You may remember the hit CBS television series Without a Trace from the previous decade. At the beginning of each episode, the FBI would learn of a person who had “gone missing.” Anthony LaPaglia’s character, Jack Malone, and his team of FBI special agents would always find the missing person before the hourlong show was up (although in some cases after misfortune had befallen the object of the search).
Former participants in 401(k)s and other qualified retirement plans can go missing for a number of reasons. Addresses change. Office staff changes. Forms get lost. People forget (or never knew) they have benefits in their old company’s plan, particularly if they didn’t work there very long. What you’re occasionally left with is a missing persons case that even Jack Malone would have trouble solving.
The Department of Labor suggests the following steps in locating missing participants:
- Certified letter to last known address
- Check related plan records, such as group life or health plans
- Check with designated plan beneficiary
- Internet search
- Commercial locator service
- Credit reporting agency
In addition, the Pension Benefit Guaranty Corporation has a Missing Participants Program available for most defined benefit plans. Under this program, the missing person’s benefits are transferred to the PBGC which then takes on the responsibility of investing the money and ultimately locating the participant. The PBGC program is stringent in its requirement that a “diligent search” be conducted by the former employer. That is, you can't just dump the problem on the PBGC without doing some legwork yourself. A commercial locator service must be utilized if necessary.
In some cases, a missing participant’s benefits may be forfeited or escheated to the state. Generally, these should be options of last resort. The government’s view is that there are so many free tools available to help locate individuals, most missing participants should be findable with a modicum of effort. If not, there are usually requirements to dispose of the assets via an annuity purchase, IRA rollover, or the PBGC missing participant program. A forfeiture or escheat to the state should occur very rarely. Any benefits forfeited would have to be reinstated if the participant is eventually found.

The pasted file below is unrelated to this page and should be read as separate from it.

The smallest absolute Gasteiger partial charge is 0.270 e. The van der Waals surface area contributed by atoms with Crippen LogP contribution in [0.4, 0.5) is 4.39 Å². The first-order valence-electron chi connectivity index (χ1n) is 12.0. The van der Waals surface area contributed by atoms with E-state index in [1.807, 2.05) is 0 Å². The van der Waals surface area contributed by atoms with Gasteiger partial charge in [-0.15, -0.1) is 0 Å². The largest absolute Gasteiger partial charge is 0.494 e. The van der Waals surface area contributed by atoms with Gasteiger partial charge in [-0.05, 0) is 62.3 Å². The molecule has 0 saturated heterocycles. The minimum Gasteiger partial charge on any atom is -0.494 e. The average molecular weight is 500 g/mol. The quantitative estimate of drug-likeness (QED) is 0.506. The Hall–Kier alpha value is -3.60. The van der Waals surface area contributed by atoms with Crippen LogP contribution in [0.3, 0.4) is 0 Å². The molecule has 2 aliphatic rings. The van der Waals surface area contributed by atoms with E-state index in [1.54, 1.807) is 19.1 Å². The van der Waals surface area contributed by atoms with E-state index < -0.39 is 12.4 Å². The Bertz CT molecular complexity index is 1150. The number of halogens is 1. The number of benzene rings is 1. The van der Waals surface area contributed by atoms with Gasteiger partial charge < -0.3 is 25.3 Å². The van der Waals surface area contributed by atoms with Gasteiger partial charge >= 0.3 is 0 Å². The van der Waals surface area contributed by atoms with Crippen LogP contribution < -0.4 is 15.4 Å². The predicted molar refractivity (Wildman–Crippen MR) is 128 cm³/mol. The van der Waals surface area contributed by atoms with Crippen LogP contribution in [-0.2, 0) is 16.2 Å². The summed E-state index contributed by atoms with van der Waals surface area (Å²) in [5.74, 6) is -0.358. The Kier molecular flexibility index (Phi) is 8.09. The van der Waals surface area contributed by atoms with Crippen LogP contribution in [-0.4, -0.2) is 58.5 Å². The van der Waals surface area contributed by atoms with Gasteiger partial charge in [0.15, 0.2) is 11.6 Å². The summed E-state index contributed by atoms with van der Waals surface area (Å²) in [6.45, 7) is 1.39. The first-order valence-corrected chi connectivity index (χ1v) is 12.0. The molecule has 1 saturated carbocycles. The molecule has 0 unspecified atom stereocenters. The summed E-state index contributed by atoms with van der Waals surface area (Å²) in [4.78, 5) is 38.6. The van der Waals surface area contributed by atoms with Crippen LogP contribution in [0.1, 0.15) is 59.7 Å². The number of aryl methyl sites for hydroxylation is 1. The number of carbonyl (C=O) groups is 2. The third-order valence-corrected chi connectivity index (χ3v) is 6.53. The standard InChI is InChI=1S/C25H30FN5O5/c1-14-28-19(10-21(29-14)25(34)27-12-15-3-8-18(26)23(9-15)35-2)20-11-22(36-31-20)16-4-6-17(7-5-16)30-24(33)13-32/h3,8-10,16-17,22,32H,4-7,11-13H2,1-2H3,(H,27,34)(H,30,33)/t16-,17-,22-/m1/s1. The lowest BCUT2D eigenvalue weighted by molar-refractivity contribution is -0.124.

Some plan sponsors in the past would try to pay a missing participant by withholding 100% of the distribution for federal tax, effectively shifting the burden of finding the participant to the IRS. The government has announced that this is not an acceptable option.
The IRS and Social Security used to have letter-forwarding services that could be used. Social Security discontinued its service this year, citing cost savings and the wide availability of social media as the reasons. The IRS discontinued its letter-forwarding service for this purpose in 2012.
In conclusion, the best way to avoid having missing retirement plan participants is by paying out terminated employees soon after their departure. If the plan doesn’t allow immediate payouts or the participant wants to keep his money in the plan, then be sure to keep close tabs on these former employees and track their address changes over the years. If all else fails, the steps above should enable you to locate a missing participant in most cases....or should we see if Anthony LaPaglia would be willing to star in a new show, Without a Trace: 401(k) Edition?